The Road goes ever on and on; Down from the door where it began;
Now far ahead the Road has gone; And I must follow, if I can;
Pursuing it with eager feet; Until it joins some larger way;
Where many paths and errands met; And whither then? I cannot say.

[JRR Tolkien, Lord of the Rings]

Monday 13 May 2019

TGO Challenge Day 3 - Cougie to NE of Loch Aslaich (Balmacaan Forest)

Sunday 12 May (0820-1750)
Distance: just short of 17 miles
Ascent: no idea
Weather: high level cloud coming and going but otherwise sunny.

Surprisingly, considering how closely pitched the eight tents were last night (guy lines crossing), it was quiet. I only heard one snorer and they were of the 'gentle' not the 'chainsaw' variety. We also only had a little bit of ice in our water this morning and no frozen socks or shoes.

Not wanting to risk disturbing anyone as we packed away we got a later start than usual, and it was a straight forward start to the day. The road (shown on the map as a public road, but giving all appearances of a track on the ground) from Cougie was supposed to take us the first two miles, but we didn't like the look of our intended route up through the forest from Garve Bridge so decided to take a flyer and risk being able to take a straight line through the forest opposite the Plodda Falls car park, to pick up a track 500m distant. Whilst the line we took in reality couldn't be described as straight, it did get us efficiently up to the track (i.e. quicker and with less effort than going the long way round to pick it up at Hilton Lodge, to then come back on ourselves).

As forest bashing goes, it was easy going. 

Some four or so miles later came our next "hope this works" section, as when the forest track dead-ended, we needed to continue another few hundred yards through the trees to exit the forest. Aerial photos made it look doable, and it was. We even made short work in scaling the deer fence that lay in our way (no swearing required for once!).

It said it was dangerous and we weren't to use it. Seemed fine to me. 

We were now in the Balmacaan Forest - a treeless area of largely unspoilt wild land, from most parts of which few man-made things can be seen. The big exceptions are two windfarms. The first one was only 5 turbines and pained us mainly because those turbines were the only things that marred the 180 degree view between NE and SW until we approached the summit of Meall a'Chràthaich. Aside from marring such a fabulous, otherwise unspoilt area, the wind farm track also lulled us away from our intended route. As we'd joined it we took a bearing and noted that it needed to swing right if it was going to be useful to us; we then completely forgot that and by the time we noticed we'd strayed significantly off route it was easier to continue on track than to put ourselves right across country. It added well over a mile to our day (albeit on easy tracks).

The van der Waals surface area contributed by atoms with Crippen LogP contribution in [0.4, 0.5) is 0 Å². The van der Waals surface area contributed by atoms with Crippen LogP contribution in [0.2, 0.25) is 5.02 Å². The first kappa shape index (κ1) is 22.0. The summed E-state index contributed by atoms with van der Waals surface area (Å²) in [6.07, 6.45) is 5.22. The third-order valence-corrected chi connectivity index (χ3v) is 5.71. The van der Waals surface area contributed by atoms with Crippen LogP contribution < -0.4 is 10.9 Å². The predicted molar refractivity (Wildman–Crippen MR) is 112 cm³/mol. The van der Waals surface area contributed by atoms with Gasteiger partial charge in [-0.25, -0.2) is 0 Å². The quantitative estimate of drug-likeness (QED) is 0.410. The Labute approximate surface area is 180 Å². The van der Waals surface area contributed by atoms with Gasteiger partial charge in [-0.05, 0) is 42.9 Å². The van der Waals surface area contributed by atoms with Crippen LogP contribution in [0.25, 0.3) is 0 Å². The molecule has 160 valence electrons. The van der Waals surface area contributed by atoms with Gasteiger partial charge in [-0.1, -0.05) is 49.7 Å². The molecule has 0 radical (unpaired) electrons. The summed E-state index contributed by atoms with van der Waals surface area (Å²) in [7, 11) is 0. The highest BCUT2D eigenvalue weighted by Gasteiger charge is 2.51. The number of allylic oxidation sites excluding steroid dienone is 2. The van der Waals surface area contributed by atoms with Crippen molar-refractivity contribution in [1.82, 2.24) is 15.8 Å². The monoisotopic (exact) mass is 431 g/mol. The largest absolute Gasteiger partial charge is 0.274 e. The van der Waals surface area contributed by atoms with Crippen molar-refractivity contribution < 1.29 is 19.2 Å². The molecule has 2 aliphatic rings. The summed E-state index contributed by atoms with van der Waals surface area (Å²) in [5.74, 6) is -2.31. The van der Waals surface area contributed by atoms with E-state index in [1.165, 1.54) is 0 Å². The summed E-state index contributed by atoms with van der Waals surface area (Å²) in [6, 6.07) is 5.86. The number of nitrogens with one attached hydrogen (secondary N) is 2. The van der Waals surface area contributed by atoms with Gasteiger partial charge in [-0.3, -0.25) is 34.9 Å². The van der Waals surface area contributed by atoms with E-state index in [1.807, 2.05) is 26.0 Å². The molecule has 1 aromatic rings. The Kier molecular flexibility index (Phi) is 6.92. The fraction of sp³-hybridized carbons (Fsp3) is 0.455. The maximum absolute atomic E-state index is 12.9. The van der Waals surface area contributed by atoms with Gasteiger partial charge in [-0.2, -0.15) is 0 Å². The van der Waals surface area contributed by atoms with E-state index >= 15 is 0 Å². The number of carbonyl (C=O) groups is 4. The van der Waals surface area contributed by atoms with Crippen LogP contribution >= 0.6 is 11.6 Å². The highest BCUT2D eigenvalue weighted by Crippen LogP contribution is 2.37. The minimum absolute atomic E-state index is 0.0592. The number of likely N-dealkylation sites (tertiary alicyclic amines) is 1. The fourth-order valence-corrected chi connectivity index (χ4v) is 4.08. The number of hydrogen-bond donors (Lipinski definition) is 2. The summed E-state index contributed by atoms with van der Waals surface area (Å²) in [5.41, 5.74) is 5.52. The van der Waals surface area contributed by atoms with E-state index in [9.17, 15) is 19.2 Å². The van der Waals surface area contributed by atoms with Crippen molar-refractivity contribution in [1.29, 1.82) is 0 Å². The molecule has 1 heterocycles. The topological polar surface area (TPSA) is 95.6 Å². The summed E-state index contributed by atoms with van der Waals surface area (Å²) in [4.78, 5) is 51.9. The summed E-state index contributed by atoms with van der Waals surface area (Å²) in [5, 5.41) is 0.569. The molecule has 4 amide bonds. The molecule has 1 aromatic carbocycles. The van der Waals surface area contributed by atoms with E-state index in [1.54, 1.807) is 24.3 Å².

The track that lulled us waaaaay off course. 

Later we cut a mile off the distance when we decided it was too early to stop at the night-stop cited on our route sheet (an intended pitch that we later saw, from up high, would have been idyllic) so instead of going all the way to Loch ma Stac, we took a more direct line to the top of the Marilyn of Meall a'Chràthaich.

Gah! Wrong photo but this App doesn't allow me to delete. Still a reasonable illustration of this fabulous area. 

The wild nature of the next four miles of our route was superb, but hard and slow going, with a lack of any sort of trodden line through the heather, tussock and bog. By a mile and a half after the Marilyn we were ready to stop for the day and hoped for somewhere campable by the next lochan (there are so many lochs and lochans in this area - so attractive under the blue sky).

Of course, ungrazed, unmanaged land of this nature doesn't tend to be littered with suitable camping spots and over the next couple of miles we didn't find any patch of ground even vaguely suitable for pitching.

Between Loch nam Meur and Loch Aslaich an ATV track which made the going significantly easier, but by the latter body of water we were starting to get a bit desperate and our definition of 'campable' altered accordingly.

Leaving the track, we took to walking down the edge of the outflow burn, on the basis that the best pitches are usually found on the edge of a stream. Here all we could find were solid tussocks all crammed together. The options we considered were laughable, until finally I threw my poles down and said "here!". I had found a patch that would only result in one solid tussock and a few squishier ones, under the tent. I'm not sure it's the worst pitch we've ever had, but it's close. On the plus side, the location is nice, running water is conveniently close and we should get the sun early in the morning.

Lumpety bumpety


  1. Did you post three at once. I've just found them altogether?

    After all we've said about shortcuts through forests... Anyway it looks as though the gamble paid off. I'm looking forward to more. Experience shines through.

  2. The first time I had a good enough phone signal to post the blogs was in Drumnadrochit, hence three went up at once. I'm just about to post the next batch.

    I was surprised that Mick agreed to try the shortcut through the forest. Based on past experience he's always dubious when I suggest such things.